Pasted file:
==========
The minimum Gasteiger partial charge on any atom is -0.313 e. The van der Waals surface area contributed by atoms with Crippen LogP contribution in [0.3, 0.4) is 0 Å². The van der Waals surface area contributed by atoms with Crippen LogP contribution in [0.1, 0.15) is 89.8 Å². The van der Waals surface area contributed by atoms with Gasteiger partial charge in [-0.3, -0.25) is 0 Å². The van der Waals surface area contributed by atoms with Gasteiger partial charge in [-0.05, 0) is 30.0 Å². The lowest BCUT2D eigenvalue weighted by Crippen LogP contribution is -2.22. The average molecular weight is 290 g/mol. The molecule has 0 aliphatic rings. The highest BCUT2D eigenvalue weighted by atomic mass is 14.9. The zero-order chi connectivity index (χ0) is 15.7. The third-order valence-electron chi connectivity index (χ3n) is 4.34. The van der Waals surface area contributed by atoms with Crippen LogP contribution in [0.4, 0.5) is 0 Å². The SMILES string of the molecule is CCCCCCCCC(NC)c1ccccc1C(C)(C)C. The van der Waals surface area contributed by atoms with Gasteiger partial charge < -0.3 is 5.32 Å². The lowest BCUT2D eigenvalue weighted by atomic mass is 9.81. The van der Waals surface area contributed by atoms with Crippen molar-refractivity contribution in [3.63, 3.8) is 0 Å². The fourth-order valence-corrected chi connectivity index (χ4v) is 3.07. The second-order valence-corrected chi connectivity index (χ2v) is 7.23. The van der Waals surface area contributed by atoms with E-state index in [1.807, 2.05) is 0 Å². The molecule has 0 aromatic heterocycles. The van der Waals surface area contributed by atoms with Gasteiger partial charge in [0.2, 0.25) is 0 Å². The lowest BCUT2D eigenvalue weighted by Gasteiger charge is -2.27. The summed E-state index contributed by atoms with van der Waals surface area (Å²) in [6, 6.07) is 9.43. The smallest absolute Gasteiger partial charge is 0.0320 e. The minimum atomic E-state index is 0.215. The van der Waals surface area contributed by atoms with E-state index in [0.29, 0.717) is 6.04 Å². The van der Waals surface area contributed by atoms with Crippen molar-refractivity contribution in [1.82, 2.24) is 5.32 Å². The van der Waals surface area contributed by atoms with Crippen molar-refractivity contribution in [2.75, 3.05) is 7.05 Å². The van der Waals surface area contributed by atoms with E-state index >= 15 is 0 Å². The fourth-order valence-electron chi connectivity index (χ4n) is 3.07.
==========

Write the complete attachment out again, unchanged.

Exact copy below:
The minimum Gasteiger partial charge on any atom is -0.313 e. The van der Waals surface area contributed by atoms with Crippen LogP contribution in [0.3, 0.4) is 0 Å². The van der Waals surface area contributed by atoms with Crippen LogP contribution in [0.1, 0.15) is 89.8 Å². The van der Waals surface area contributed by atoms with Gasteiger partial charge in [-0.3, -0.25) is 0 Å². The van der Waals surface area contributed by atoms with Gasteiger partial charge in [-0.05, 0) is 30.0 Å². The lowest BCUT2D eigenvalue weighted by Crippen LogP contribution is -2.22. The average molecular weight is 290 g/mol. The molecule has 0 aliphatic rings. The highest BCUT2D eigenvalue weighted by atomic mass is 14.9. The zero-order chi connectivity index (χ0) is 15.7. The third-order valence-electron chi connectivity index (χ3n) is 4.34. The van der Waals surface area contributed by atoms with Crippen LogP contribution in [0.4, 0.5) is 0 Å². The SMILES string of the molecule is CCCCCCCCC(NC)c1ccccc1C(C)(C)C. The van der Waals surface area contributed by atoms with Gasteiger partial charge < -0.3 is 5.32 Å². The lowest BCUT2D eigenvalue weighted by atomic mass is 9.81. The van der Waals surface area contributed by atoms with Crippen molar-refractivity contribution in [3.63, 3.8) is 0 Å². The fourth-order valence-corrected chi connectivity index (χ4v) is 3.07. The second-order valence-corrected chi connectivity index (χ2v) is 7.23. The van der Waals surface area contributed by atoms with E-state index in [1.807, 2.05) is 0 Å². The molecule has 0 aromatic heterocycles. The van der Waals surface area contributed by atoms with Gasteiger partial charge in [0.2, 0.25) is 0 Å². The lowest BCUT2D eigenvalue weighted by Gasteiger charge is -2.27. The summed E-state index contributed by atoms with van der Waals surface area (Å²) in [6, 6.07) is 9.43. The smallest absolute Gasteiger partial charge is 0.0320 e. The minimum atomic E-state index is 0.215. The van der Waals surface area contributed by atoms with E-state index in [0.29, 0.717) is 6.04 Å². The van der Waals surface area contributed by atoms with Crippen molar-refractivity contribution in [1.82, 2.24) is 5.32 Å². The van der Waals surface area contributed by atoms with Crippen molar-refractivity contribution in [2.75, 3.05) is 7.05 Å². The van der Waals surface area contributed by atoms with E-state index >= 15 is 0 Å². The fourth-order valence-electron chi connectivity index (χ4n) is 3.07.